Cystitis (UTI, Bladder Infection)


Cystitis is an inflammation of the bladder due to infection with a microorganism (such as a bacteria or virus). Cystitis is second only to respiratory infections in frequency.


The National Kidney Foundation estimates that 10 to 20 percent of women have had at least one episode of cystitis, and 80 percent of this group has had it recurrently.

Although some cases of cystitis are due to fungus or a virus, most are caused by one of several types of bacteria. The most common, Escherichia coli, accounts for about 90 percent of all urinary tract infections (UTI's).

The infection can occur in any part of the path the urine takes as it exits the body. If left unchecked, cystitis can spread upward to the kidneys (called ascending UTI), where it can be associated with fever and chills, and can be even more serious.

Cystitis accounts for about 6 million medical visits per year or more. Although they occur in men and children, UTI's are more common in women because their urethras (the passage from which urine exits the bladder) are short, making it easier for organisms to get from outside into the bladder. Most typically, a woman develops a UTI if she has been sexually active (hence the moniker "honeymoon cystitis"), or has been careless with her hygiene habits (for example, wiping from back to front after a bowel movement).

Escherichia coli normally live in the intestine and bowel without causing disruption, but once they make their way to the bladder, trouble begins. Bacteria tend to live better in warm, moist places, so the area around the urethra is a common breeding site.


Why do some women seem to develop UTIs more easily than others? Some experts say genetics may be the key, since research has shown that women with certain blood antigens (called the Lewis groups) are more susceptible to cystitis. The cells that line their urinary tracts seem to have far more receptors to which bacteria can adhere. Others may lack glycosaminoglycan, a substance found on the surface of the bladder that is inhospitable to bacteria.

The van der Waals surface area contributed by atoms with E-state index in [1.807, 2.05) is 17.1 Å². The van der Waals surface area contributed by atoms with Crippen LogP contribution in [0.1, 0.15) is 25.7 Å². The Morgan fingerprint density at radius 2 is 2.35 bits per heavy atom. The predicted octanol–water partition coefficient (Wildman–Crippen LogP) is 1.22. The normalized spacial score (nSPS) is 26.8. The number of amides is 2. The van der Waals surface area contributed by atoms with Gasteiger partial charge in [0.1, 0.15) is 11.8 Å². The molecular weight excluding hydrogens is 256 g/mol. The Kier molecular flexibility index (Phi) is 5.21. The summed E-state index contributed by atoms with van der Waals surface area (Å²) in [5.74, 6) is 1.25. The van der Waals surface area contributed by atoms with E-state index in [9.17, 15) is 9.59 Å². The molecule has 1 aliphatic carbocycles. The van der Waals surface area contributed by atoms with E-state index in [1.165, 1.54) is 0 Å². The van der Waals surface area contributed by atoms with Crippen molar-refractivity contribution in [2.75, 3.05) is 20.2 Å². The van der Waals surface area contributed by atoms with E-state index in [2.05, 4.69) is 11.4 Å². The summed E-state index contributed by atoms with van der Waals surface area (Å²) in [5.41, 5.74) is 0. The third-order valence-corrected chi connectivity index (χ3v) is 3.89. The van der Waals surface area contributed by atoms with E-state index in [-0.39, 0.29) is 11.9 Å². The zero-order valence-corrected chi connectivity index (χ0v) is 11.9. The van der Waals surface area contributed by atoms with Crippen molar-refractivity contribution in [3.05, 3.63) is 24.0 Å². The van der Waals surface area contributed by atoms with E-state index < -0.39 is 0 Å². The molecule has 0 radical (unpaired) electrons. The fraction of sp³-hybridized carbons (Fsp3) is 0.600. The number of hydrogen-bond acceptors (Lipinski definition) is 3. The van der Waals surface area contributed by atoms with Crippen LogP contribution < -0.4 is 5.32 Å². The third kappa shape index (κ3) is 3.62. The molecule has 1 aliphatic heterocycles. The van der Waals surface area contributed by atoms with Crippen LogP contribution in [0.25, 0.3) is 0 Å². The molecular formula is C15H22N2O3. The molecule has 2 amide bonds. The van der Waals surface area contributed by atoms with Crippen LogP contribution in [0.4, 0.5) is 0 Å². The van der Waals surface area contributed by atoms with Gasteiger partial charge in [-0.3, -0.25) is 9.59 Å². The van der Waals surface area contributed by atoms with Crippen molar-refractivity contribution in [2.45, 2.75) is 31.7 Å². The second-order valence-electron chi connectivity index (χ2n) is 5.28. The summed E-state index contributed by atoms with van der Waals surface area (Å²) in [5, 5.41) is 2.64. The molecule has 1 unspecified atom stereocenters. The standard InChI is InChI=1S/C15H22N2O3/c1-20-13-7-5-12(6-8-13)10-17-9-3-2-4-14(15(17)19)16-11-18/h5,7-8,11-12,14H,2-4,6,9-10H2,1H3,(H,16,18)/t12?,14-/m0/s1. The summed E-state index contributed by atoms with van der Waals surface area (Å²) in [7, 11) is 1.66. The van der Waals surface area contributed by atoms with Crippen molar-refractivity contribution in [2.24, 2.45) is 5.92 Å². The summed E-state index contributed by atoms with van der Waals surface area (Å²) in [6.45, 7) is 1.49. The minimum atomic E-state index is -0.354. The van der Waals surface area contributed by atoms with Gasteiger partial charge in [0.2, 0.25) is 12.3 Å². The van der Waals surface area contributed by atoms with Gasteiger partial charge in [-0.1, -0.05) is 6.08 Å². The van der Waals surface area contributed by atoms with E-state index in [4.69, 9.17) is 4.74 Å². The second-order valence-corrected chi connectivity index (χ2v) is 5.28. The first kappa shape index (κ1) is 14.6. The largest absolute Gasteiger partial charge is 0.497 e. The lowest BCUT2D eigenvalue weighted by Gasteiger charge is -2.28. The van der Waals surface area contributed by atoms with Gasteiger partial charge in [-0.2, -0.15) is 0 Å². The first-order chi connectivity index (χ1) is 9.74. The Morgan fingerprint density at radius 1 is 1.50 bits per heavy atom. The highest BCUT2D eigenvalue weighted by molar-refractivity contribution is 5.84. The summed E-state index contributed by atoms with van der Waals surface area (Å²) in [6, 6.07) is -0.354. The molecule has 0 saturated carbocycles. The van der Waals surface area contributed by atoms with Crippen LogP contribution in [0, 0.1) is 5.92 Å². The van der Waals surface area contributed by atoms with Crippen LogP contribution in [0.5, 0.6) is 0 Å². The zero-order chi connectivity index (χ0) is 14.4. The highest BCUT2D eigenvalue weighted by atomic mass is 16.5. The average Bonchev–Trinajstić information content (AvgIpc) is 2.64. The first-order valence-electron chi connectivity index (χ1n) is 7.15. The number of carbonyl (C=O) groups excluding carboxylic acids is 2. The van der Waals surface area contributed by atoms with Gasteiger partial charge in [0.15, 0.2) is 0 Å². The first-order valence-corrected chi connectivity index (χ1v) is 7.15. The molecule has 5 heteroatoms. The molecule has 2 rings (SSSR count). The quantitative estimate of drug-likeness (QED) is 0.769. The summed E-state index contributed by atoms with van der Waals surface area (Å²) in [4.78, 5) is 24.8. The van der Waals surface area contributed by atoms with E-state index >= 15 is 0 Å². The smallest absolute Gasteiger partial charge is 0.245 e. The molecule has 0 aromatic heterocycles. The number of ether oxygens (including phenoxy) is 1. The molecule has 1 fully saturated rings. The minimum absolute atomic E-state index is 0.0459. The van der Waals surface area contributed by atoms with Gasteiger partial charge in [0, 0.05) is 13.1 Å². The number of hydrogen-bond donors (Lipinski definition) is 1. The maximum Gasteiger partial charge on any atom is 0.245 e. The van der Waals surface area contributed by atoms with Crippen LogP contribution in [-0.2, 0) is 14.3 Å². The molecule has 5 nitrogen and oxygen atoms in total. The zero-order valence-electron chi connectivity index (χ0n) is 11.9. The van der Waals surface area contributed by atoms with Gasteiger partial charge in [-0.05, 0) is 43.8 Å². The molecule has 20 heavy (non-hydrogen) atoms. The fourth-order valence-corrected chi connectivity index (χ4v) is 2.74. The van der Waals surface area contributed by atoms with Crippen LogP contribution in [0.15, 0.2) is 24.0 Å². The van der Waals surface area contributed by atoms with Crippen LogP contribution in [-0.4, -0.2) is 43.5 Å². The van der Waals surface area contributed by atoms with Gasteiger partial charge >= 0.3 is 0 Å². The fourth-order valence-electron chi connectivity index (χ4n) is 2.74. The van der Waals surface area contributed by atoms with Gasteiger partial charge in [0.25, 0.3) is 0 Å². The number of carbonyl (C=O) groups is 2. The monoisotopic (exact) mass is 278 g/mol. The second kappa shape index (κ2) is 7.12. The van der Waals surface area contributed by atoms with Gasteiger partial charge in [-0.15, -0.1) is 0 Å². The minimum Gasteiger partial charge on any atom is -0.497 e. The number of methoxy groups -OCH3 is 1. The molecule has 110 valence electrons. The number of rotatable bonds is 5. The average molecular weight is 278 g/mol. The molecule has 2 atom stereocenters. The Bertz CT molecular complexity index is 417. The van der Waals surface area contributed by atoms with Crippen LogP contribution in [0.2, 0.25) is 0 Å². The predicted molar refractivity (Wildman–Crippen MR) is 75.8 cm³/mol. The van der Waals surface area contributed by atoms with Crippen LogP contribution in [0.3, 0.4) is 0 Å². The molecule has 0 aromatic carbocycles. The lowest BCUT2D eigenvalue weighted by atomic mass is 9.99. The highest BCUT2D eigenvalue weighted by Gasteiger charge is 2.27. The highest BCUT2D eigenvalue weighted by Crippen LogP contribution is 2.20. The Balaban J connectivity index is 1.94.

Another possible cause of recurrent infections in women is an ill-fitting diaphragm. If it's too big, it can push against the neck of the bladder and interfere with the normal body flow of urine and contribute to incomplete bladder emptying. This can serve as a breeding ground for bacteria.

In men, an enlarged prostate can increase the risk for UTIs. Poor hygiene is linked to UTIs in children, and 50 percent of infants and 30 percent of older children with UTIs will have an anatomic abnormality. Individuals who are catheterized are also at risk for UTis.

Although there is no scientific evidence linking diet to UTIs, some people have found that alcohol, tomatoes, spices, chocolate, caffeinated and citrus beverages, and high-acid foods might contribute to bladder irritation and inflammation.


The classic symptoms of cystitis include a frequent, urgent need to urinate and a painful burning sensation (called dysuria) upon urination.